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Independent Review Panel (IRP) Report for the 2017 Long-term Operations Biological Opinions (LOBO) Biennial Science Review (January 24, 2018)
Independent Review Panel (IRP) Report for the 2017 Long-term Operations Biological Opinions (LOBO) Biennial Science Review (January 24, 2018)Delta Stewardship Council (DSC) | January 31, 2018...Summary
Mojave Region Functionally Equivalent Storm Water Resources Plan
Mojave Region Functionally Equivalent Storm Water Resources PlanMojave Water Agency (MWA) | October 4, 2017...Summary
The State of California now recognizes the importance of incorporating storm water as a potential resource in a region’s water portfolio. Historically, storm water...
The State of California now recognizes the importance of incorporating storm water as a potential resource in a region’s water portfolio. Historically, storm water was thought of as a public risk (e.g., flooding) and a source of water quality impairment. Traditional approaches for storm water focused on diverting storm water into the storm drain system which ultimately and efficiently moved said water away from populated areas; the State is now supporting watershed-based approaches where storm water and dry weather runoff can yield benefits beyond flood control, such as water supply, water quality improvement, and habitat enhancement. To incentivize use of storm water, the State of California has linked storm water resources planning to state funding. Storm water and dry weather runoff capture projects seeking funding from any California bond act approved by voters after January 1, 2014 must be included in a Storm Water Resources Plan, which meets California Water Code.
Regional water planning has a long history in the Mojave region. In 2005, agencies in the Mojave service area, that share a common concern for the area’s water resources, met and agreed to develop an Integrated Regional Water Management Plan (IRWMP). The Region’s first IRWMP identified, defined, and established strategies to capitalize on all water management opportunities that were present at that time or would become possible in the Mojave Region in the future. Since that time the IRWMP has acted as a forum for regular collaboration. The IRWMP is a living document and the regional objectives as well as strategies to improvement water management are regularly updated. The IRWMP was last updated in 2014.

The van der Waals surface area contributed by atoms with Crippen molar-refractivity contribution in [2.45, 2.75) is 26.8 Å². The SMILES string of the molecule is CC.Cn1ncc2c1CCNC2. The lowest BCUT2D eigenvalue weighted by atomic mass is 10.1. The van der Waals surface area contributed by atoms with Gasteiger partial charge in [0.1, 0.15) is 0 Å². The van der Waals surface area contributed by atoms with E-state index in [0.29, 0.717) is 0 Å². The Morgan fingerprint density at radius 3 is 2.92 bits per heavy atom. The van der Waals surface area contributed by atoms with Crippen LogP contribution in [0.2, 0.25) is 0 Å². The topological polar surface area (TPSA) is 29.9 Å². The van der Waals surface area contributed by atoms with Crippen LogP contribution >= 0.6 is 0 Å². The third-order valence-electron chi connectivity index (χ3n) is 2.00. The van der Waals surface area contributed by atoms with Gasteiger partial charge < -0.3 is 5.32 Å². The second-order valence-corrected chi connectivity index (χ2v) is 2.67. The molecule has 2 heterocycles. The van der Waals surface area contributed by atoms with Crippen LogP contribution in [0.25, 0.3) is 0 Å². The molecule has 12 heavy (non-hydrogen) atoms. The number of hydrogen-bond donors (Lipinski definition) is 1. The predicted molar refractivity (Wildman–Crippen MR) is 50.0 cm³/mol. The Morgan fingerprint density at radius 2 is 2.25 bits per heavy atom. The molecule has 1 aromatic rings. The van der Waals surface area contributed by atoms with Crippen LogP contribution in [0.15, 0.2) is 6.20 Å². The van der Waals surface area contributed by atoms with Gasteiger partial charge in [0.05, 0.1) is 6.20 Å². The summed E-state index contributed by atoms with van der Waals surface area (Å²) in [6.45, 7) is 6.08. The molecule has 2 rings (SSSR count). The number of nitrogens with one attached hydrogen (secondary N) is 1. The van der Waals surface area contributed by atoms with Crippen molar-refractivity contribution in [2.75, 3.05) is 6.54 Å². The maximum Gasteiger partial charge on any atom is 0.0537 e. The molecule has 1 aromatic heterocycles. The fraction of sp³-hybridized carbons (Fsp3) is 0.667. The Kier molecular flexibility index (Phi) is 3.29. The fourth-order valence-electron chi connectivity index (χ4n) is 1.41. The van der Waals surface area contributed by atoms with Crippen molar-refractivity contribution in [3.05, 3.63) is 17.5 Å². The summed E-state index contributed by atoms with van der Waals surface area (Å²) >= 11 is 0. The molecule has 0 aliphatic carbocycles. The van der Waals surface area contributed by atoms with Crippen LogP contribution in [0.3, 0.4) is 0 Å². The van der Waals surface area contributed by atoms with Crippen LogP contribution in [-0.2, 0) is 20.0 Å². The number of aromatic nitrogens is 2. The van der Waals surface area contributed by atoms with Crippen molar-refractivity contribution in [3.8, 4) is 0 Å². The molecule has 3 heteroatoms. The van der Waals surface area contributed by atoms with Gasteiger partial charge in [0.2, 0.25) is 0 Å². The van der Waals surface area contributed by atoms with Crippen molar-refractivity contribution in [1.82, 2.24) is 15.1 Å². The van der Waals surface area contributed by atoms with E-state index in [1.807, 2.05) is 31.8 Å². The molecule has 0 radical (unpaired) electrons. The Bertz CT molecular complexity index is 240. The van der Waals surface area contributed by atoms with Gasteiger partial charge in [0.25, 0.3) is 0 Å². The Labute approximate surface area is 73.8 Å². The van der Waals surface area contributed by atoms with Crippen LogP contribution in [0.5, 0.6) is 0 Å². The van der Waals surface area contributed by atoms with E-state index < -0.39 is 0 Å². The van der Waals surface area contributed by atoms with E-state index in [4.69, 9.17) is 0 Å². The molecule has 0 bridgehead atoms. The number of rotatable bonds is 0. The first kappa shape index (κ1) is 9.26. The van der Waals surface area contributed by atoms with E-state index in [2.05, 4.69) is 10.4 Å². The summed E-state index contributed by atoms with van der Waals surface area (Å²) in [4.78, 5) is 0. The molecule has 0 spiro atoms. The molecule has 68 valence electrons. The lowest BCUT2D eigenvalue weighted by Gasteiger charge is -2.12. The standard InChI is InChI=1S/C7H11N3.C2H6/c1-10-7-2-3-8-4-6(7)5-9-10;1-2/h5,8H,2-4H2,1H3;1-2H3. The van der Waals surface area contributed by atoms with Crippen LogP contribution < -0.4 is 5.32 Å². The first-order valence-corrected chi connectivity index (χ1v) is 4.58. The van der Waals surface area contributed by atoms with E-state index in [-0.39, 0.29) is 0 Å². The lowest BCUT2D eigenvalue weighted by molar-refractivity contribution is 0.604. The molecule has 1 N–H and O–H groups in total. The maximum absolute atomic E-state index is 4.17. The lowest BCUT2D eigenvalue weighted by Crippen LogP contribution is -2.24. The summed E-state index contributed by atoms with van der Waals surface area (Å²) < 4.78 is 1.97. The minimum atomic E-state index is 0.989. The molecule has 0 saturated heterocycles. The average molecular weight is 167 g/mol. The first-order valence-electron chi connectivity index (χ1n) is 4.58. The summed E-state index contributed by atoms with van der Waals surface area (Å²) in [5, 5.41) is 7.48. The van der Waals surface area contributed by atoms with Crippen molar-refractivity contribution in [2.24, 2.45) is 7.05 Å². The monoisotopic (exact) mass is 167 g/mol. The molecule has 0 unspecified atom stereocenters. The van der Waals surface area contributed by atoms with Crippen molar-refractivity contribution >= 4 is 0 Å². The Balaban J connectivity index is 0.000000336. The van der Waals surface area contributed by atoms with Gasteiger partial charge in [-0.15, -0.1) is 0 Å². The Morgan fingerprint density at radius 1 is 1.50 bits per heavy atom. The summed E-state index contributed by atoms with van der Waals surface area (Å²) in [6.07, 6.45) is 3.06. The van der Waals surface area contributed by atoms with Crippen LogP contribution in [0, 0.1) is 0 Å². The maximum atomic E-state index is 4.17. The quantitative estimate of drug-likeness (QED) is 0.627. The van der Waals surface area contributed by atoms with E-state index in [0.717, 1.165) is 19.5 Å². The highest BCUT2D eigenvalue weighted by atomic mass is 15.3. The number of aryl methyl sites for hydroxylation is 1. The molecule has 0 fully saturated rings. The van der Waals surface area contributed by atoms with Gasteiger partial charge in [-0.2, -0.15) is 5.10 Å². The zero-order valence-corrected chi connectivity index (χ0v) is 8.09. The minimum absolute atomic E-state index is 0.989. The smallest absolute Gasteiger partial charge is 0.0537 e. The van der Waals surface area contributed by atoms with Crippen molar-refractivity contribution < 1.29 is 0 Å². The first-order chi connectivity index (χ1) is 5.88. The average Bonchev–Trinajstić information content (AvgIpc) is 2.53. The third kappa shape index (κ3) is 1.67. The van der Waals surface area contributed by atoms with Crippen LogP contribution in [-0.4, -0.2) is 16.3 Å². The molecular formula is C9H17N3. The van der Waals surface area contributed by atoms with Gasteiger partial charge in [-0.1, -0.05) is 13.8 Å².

This Mojave Region Storm Water Resource Plan (SWRP) is an extension of the IRWMP process and is meant to bring an integrated and watershed-based approach to managing and creating benefits from storm water. This SWRP is regional and multi-agency. This SWRP includes all components required by the Water Code and will be submitted to the IRWM group. This SWRP will help entities in the Mojave Region identify, prioritize, and implement storm water projects.
Final Mojave Region Integrated Regional Water Management Plan
Final Mojave Region Integrated Regional Water Management PlanMojave Water Agency (MWA) | June 1, 2014...Summary
Water Supply and Habitat Resiliency for a Future Los Angeles River: Site-Specific Natural Enhancement Opportunities Informed by River Flow and Watershed-Wide Action
Water Supply and Habitat Resiliency for a Future Los Angeles River: Site-Specific Natural Enhancement Opportunities Informed by River Flow and Watershed-Wide ActionThe Nature Conservancy | December 15, 2016...Summary
The mission of The Nature Conservancy is to conserve the lands and waters on which all life depends. As the Conservancy engages with...
The mission of The Nature Conservancy is to conserve the lands and waters on which all life depends. As the Conservancy engages with the Los Angeles region, they are investigating what it means to carry out this mission in the highly urbanized Los Angeles River ecosystem. As a starting point, it is known that the basic ecological principles of science apply to all environmental systems, regardless of their location. Therefore, the Conservancy is testing these principles by applying them in the Elysian Valley of the Los Angeles River and identifying habitat enhancement requirements, opportunities, and constraints.
As a basic principle of ecological systems, a watershed’s hydrology determines the flow characteristics of its river system. These flows define what the biological characteristics of that river will be, which in turn determine what kinds of habitat enhancement projects will succeed at various locations along a river. The study of the Elysian Valley included one full year of multi-taxa biological surveys, a historical ecology investigation of the Elysian Valley, and a review of historic and existing hydrological and hydraulic conditions. Major findings of this study are:
- Multiple Flow Scenarios = Uncertainty: There are currently multiple visions for the flow characteristics of the Los Angeles River as a whole due to differing management priorities of the agencies and stakeholders that have governance over different aspects of this hydrologic system. Bringing the various hydrologic plans and possibilities for the watershed into a single integrated vision of system flow characteristics will allow certainty and clarity at the site level for the design of habitat projects anywhere in the River system, including the Conservancy’s study area.
- Flows Drive Biology: The study area currently has higher flood and much higher dry weather flow rates than its historic condition. These high flow rates are supporting and encouraging non-native and invasive species. This leads to a lower level of biological diversity and resiliency than what would exist under lower flow rates, particularly during dry weather conditions.
- Prioritize Complementary Habitats: Enhancing and increasing the amount of perennial riparian habitat in-stream alone will not create as much biological value as identifying complementary enhancement opportunities outside of the River channel in adjacent upper terrace floodplain and upland habitats (e.g. alluvial scrub, mulefat scrub, willow scrub, oak-sycamore woodland, sage scrub, and grassland).